The common advice to intentionally lose weight slowly has no basis in reason or science.
Written by: Matt Fitzgerald
A few weeks ago I saw my brother-in-law for the first time in a few months. I barely recognized him. He had lost more than 30 pounds since the last time we’d hung out. He looked healthier, fitter, and even younger. It was a remarkable transformation completed in a short period of time.
I’ve known many people who have managed to lose large amounts of weight, and in every single case that I can recall, the weight loss has been rapid. In my experience, nobody ever loses 30 pounds by dropping a pound a week for 30 weeks. Yes, in cases where someone loses really huge amounts of weight—100 pounds and more—the process lasts a while, but the rate of weight loss is still fairly rapid throughout it.
Despite the apparent fact that almost everyone who succeeds in losing a large amount of weight does so quickly, mainstream diet experts routinely caution people against trying to lose weight quickly. As the freelance writer Morgan Vermeil wrote in an article published on yahoo.com, “most health experts agree that fast weight loss is bad weight loss.”
Of course, there is such a thing as trying to lose weight too quickly. Unrealistic expectations and unhealthily drastic measures have been known to bring about unfortunate results in overzealous dieters. But research has proven that on a statistical level, those who lose weight quickly lose more total weight and maintain larger amounts of weight loss than those who lose weight slowly as the doctors advise us to do.
In a 2010 study, for example, researchers at the University of Florida tracked weight loss in a group of 262 obese women who were enrolled in a supervised weight-loss program. Although all of these women were given the same guidance, they lost weight at varied rates. Some averaged more than 1.5 pounds of weight loss per week. The researchers classified these subjects as “fast” losers. Other women averaged less than 0.5 lb of weight loss per week. They were classified as “slow” losers. Those who lost weight at rates between 0.5 and 1.5 lbs/week constituted a “moderate” group.
Short-term weigh-loss was measured in these three groups throughout the six months of the supervised program and over a one-year follow-up period. On average, the subjects in the fast group lost 29.7 lbs during the six-month treatment program, compared to 19.6 lbs in the moderate group and 11.2 lbs in the slow group. One year later, members of all three groups had regained roughly 4.5 lbs. Therefore long-term weight loss was much greater among the fast losers than the slow losers: approximately 25 lbs versus just 7 lbs.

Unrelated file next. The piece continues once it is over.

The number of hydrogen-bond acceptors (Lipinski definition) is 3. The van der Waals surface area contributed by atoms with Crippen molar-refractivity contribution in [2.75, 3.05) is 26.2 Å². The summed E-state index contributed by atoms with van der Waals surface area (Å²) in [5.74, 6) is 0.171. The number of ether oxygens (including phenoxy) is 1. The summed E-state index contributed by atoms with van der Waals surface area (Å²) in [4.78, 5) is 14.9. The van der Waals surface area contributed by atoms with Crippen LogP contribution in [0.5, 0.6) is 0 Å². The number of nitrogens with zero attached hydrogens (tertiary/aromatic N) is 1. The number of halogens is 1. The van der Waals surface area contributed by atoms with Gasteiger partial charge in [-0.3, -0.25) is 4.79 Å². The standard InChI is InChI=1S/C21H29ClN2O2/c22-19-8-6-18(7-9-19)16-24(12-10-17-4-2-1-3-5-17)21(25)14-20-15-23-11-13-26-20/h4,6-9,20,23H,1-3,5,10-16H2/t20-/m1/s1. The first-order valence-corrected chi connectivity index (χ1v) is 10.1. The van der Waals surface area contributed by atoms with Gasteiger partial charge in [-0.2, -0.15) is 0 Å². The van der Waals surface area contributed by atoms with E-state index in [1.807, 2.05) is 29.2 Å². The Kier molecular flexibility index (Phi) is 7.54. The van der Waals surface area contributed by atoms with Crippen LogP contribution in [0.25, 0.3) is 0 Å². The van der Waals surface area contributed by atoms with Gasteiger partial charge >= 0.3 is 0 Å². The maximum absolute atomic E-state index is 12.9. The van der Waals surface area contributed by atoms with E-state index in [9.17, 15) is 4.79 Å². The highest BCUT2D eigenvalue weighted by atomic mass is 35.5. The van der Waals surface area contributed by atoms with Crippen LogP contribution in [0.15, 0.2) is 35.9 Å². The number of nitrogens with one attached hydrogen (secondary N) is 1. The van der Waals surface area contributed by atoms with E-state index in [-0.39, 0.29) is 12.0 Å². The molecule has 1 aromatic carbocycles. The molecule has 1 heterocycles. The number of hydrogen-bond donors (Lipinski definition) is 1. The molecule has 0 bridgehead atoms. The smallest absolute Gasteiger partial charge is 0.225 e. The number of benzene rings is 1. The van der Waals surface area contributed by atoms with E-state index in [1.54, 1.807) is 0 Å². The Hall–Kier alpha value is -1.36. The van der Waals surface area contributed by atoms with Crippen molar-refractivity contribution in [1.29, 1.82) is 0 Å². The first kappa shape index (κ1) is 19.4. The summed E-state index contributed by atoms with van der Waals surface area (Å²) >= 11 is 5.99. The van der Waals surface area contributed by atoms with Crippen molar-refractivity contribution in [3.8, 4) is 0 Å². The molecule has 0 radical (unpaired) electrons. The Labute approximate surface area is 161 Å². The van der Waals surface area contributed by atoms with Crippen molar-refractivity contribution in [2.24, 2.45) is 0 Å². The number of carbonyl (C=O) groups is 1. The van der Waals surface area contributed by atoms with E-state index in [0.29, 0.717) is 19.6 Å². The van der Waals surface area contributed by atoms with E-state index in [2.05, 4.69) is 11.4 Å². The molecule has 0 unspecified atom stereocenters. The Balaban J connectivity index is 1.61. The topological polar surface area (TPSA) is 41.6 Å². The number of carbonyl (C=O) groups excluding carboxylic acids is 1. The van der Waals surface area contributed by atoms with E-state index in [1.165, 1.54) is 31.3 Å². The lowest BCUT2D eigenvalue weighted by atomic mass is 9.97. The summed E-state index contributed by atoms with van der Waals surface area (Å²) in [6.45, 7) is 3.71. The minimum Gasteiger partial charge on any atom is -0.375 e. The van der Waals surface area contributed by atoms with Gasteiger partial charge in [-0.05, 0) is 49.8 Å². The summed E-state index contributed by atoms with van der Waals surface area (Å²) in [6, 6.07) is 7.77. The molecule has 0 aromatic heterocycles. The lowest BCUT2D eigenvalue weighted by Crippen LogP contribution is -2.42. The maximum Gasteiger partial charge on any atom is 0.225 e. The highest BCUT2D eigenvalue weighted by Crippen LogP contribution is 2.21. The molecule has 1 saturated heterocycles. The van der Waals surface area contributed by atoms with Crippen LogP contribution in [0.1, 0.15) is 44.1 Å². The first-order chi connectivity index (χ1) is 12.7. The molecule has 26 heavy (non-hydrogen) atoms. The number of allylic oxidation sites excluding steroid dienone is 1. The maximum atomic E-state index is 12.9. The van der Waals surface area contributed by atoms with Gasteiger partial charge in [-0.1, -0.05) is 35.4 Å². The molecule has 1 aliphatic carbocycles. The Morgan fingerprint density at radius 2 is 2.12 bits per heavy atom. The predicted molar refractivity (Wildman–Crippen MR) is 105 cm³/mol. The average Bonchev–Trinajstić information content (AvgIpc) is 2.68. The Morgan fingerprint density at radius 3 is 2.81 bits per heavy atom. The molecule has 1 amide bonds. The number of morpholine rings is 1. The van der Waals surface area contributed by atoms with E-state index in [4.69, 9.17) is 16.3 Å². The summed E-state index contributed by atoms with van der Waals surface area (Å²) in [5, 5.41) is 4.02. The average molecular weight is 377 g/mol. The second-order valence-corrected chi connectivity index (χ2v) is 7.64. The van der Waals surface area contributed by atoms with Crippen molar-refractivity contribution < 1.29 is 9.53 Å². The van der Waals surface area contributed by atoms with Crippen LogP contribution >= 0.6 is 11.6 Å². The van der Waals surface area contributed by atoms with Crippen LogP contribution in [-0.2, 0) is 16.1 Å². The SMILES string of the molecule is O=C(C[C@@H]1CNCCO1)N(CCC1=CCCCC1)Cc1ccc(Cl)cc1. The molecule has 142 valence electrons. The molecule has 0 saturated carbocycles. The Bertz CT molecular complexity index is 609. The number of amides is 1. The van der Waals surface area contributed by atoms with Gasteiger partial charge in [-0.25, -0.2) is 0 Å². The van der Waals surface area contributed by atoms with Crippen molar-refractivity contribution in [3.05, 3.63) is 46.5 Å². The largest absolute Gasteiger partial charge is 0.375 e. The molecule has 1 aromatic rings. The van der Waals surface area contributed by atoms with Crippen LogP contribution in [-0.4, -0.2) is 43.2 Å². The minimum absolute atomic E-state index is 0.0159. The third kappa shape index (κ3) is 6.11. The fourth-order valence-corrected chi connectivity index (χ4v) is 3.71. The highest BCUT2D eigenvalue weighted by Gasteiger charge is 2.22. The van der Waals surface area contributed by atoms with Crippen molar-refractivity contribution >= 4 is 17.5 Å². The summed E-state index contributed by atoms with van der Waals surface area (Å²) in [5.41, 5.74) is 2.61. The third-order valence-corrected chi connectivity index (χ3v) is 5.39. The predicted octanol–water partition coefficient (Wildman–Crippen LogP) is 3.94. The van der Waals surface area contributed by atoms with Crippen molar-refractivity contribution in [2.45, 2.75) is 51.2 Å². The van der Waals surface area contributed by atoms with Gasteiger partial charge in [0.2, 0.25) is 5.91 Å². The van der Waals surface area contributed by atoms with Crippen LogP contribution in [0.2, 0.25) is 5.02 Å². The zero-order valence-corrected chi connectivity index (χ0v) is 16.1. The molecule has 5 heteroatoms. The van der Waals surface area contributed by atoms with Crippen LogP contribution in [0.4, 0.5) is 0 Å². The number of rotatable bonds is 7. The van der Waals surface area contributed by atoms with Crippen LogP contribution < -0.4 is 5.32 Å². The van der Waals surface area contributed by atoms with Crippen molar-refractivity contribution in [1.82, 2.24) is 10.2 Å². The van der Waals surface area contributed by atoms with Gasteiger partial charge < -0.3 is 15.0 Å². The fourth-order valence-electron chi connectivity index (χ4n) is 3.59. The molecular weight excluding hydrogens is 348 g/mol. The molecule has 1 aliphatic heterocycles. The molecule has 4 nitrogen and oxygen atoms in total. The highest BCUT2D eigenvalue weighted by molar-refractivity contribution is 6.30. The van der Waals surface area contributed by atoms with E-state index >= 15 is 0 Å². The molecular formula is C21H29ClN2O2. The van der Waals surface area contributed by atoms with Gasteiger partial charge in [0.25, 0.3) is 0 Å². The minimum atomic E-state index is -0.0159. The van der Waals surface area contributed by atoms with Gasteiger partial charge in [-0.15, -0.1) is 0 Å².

It’s important to point out that, regardless of the initial rate of weight loss, most dieters gain back all of the weight they lose, and often more. But among the small minority of dieters who manage to maintain substantial weight loss over a long period of time, most lost weight initially at a rapid rate. Why?
I believe that two related factors explain the pattern. First, faster weight loss is often associated with bigger lifestyle improvements. It doesn’t always take much to stimulate slow, short-term weight loss. For example, removing soft drinks from one’s diet may enable one to lose 1 lb every other week for a few weeks. But a couch potato who eats three fast-food meals a day and then begins to exercise daily and eat only healthy, home-cooked meals is likely to lose weight quickly for a while. Again, it is possible to lose weight quickly in unhealthy and shortsighted ways. However, major improvements in lifestyle can also trigger rapid weight loss and I believe they often do. My brother in law, for example, achieved his rapid weight loss by switching to a mostly vegetarian diet and sharply reducing his intake of high-calorie beverages.
The second factor is seriousness of commitment to losing weight. I believe that slow weight loss often reflects a halfhearted commitment to losing weight, whereas rapid weight loss is reflective of a determination to achieve the goal that has been set. Research has shown that this psychological factor is more important in determining the results of efforts to lose weight than the details of one’s diet. Serious dieters are likely to succeed regardless of which diet they’re on, while unserious dieters are likely to fail regardless of there diet. Likewise, different people may get disparate results from the same weight-loss program because some pursue it seriously while others follow it halfheartedly. I think we see this in the results of the University of Florida study I described above. All 262 women were on the same program, but some of them lost a lot of weight and others only a little, almost certainly because of individual differences in the level of commitment to the program.
Here’s the bottom line: If you’re looking to lose weight, I’m not telling you to lose weight quickly. I’m telling you to make big improvements in your diet and exercise habits instead of marginal improvements and to really commit yourself to them instead of going into the process halfheartedly. And I’m telling you not to second-guess yourself when you see these measures resulting in rapid weight loss.
Matt Fitzgerald is the author of Iron War: Dave Scott, Mark Allen & The Greatest Race Ever Run (VeloPress 2011) and a Coach and Training Intelligence Specialist for PEAR Sports. Find out more at Mattfizgerald.org.
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